Tom was calling from a pay phone at a grocery store near his office. (no one had cell phones then!) His voice was quiet, but the distress and anxiety were close to the surface. I heard something else, too…a clear tone of resolve. This steady determination, though barely perceptible, had been accessed, and I found relief in this part of the chord. It had been missing for so long.
“What’s going on?” I asked, my heart racing.
“I can’t work for this man any more…” he began.
“Okay,” I began, ready to begin my supportive litany of possible next steps.
…and I think we should move to Ohio,” he finished.
Without hesitation, the words leapt from my soul and shocked me as they came out of my mouth: “Okay. That’s what we’ll do.”
Tom continued, “But the new house…the plans…I’m so sorry.”
That new house. I wanted it so much. I had planned each sun-filled room, envisioning us there for years to come… Imagining our parents coming to visit…anticipating more babies to fill the bedrooms…wondering how many of the kids’ future teenage friends might fit in the rec room for a surprise party…
And in an instant, it didn’t matter. Nothing mattered, except for helping Tom…and God gets the all the credit. Only He could have changed my attitude in that moment. I had dreamed about that house every day for years, even before we had saved enough to hire the architect. It was my heart’s desire! In human terms, this change would have been insurmountable. (We’re talking parting-of-the-Red-Sea level of difficulty here. I’m telling you, I was STUCK on that house!) But God did it, and it was the greatest lesson in obedience I have ever had.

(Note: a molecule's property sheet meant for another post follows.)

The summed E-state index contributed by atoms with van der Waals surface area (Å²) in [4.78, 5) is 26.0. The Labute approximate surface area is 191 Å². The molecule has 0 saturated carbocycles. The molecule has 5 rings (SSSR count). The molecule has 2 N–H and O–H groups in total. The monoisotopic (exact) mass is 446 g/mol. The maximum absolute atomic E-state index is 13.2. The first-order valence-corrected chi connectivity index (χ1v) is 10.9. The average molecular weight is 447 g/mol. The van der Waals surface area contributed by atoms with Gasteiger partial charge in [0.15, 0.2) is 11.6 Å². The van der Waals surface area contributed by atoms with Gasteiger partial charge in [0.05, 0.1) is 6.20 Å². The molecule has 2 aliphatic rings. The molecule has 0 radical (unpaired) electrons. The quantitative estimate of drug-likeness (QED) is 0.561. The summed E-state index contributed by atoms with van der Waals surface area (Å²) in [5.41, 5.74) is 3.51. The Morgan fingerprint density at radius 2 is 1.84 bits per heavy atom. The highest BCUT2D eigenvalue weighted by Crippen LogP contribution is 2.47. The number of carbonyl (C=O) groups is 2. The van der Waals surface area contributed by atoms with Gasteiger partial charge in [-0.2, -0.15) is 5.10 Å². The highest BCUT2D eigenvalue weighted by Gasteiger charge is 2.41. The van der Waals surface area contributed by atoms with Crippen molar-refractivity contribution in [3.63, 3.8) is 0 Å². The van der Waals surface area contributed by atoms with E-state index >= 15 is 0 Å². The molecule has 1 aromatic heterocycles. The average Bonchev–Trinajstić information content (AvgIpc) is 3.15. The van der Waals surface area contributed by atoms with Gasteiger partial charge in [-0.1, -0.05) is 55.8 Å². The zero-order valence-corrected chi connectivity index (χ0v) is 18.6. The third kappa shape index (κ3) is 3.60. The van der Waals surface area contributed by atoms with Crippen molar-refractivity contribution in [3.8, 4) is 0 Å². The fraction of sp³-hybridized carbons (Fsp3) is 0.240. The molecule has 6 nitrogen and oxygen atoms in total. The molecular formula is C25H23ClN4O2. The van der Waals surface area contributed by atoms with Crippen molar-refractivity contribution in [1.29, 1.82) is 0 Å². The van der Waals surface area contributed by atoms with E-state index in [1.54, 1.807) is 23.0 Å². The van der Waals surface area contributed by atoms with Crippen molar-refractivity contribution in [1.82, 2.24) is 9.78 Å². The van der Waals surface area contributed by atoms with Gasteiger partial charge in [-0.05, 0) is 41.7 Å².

So, in the weeks that followed, we contacted the realtor to let her know our change of plans. We paid the architect the balance of what we owed, plus a penalty for cancelling the project. I learned how to do internet job searches for Tom, and he reviewed the possibilities when he came home each evening. We told our parents our plans, and they connected us with colleagues for networking. And, a dear friend of my parents’, a former corporate recruiter, took Tom under his wing, urging him on and encouraging him as he slowly regained his confidence.
This search consumed the summer. Tom sent out resumes and had phone interviews. I haunted the mailbox each day, hoping for a response that would give him hope. (and yes, I held letters up to the lamp in the living room to read them before Tom got home. All in the name of support and solidarity, of course.)
And then, just as the leaves were beginning to crunch under our feet, it happened. A letter. A phone interview. A plane trip, and then another. More phone calls, and more praying and waiting, and there it was~ an offer!
The architect’s plans, carefully rolled up and bound with a rubber band, had begun collecting dust in the hall closet.